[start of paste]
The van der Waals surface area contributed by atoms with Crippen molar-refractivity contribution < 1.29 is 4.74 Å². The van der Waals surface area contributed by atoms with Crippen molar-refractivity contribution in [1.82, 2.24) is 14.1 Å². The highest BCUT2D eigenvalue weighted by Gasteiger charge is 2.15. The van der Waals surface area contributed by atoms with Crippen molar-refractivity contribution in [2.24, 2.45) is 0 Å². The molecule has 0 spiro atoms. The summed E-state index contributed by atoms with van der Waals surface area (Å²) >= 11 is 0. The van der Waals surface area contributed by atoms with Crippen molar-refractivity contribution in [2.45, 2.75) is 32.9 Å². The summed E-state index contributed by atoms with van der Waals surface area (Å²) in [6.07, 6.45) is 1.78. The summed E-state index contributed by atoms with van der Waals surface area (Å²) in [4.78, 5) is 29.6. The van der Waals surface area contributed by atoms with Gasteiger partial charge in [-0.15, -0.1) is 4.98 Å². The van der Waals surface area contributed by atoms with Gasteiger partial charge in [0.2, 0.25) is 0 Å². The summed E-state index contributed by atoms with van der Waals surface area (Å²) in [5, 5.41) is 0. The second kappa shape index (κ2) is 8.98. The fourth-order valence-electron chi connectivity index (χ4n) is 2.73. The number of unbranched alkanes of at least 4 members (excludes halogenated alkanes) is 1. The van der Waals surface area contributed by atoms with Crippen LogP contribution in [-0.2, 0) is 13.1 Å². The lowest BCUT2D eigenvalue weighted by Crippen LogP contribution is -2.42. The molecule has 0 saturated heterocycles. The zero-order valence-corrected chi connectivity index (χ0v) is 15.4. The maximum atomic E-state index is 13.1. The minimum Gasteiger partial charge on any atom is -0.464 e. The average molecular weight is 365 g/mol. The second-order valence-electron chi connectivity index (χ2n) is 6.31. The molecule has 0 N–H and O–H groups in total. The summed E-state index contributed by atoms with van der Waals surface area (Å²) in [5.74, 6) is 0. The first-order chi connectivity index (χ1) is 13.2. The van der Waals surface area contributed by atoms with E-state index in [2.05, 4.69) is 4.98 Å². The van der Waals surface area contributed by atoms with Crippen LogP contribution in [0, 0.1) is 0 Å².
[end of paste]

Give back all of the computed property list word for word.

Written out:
The van der Waals surface area contributed by atoms with Crippen molar-refractivity contribution < 1.29 is 4.74 Å². The van der Waals surface area contributed by atoms with Crippen molar-refractivity contribution in [1.82, 2.24) is 14.1 Å². The highest BCUT2D eigenvalue weighted by Gasteiger charge is 2.15. The van der Waals surface area contributed by atoms with Crippen molar-refractivity contribution in [2.24, 2.45) is 0 Å². The molecule has 0 spiro atoms. The summed E-state index contributed by atoms with van der Waals surface area (Å²) >= 11 is 0. The van der Waals surface area contributed by atoms with Crippen molar-refractivity contribution in [2.45, 2.75) is 32.9 Å². The summed E-state index contributed by atoms with van der Waals surface area (Å²) in [6.07, 6.45) is 1.78. The summed E-state index contributed by atoms with van der Waals surface area (Å²) in [4.78, 5) is 29.6. The van der Waals surface area contributed by atoms with Gasteiger partial charge in [-0.15, -0.1) is 4.98 Å². The van der Waals surface area contributed by atoms with Gasteiger partial charge in [0.2, 0.25) is 0 Å². The summed E-state index contributed by atoms with van der Waals surface area (Å²) in [5, 5.41) is 0. The second kappa shape index (κ2) is 8.98. The fourth-order valence-electron chi connectivity index (χ4n) is 2.73. The number of unbranched alkanes of at least 4 members (excludes halogenated alkanes) is 1. The van der Waals surface area contributed by atoms with Crippen LogP contribution in [-0.2, 0) is 13.1 Å². The lowest BCUT2D eigenvalue weighted by Crippen LogP contribution is -2.42. The molecule has 0 saturated heterocycles. The zero-order valence-corrected chi connectivity index (χ0v) is 15.4. The maximum atomic E-state index is 13.1. The minimum Gasteiger partial charge on any atom is -0.464 e. The average molecular weight is 365 g/mol. The second-order valence-electron chi connectivity index (χ2n) is 6.31. The molecule has 0 N–H and O–H groups in total. The summed E-state index contributed by atoms with van der Waals surface area (Å²) in [5.74, 6) is 0. The first-order chi connectivity index (χ1) is 13.2. The van der Waals surface area contributed by atoms with E-state index in [2.05, 4.69) is 4.98 Å². The van der Waals surface area contributed by atoms with Crippen LogP contribution in [0, 0.1) is 0 Å².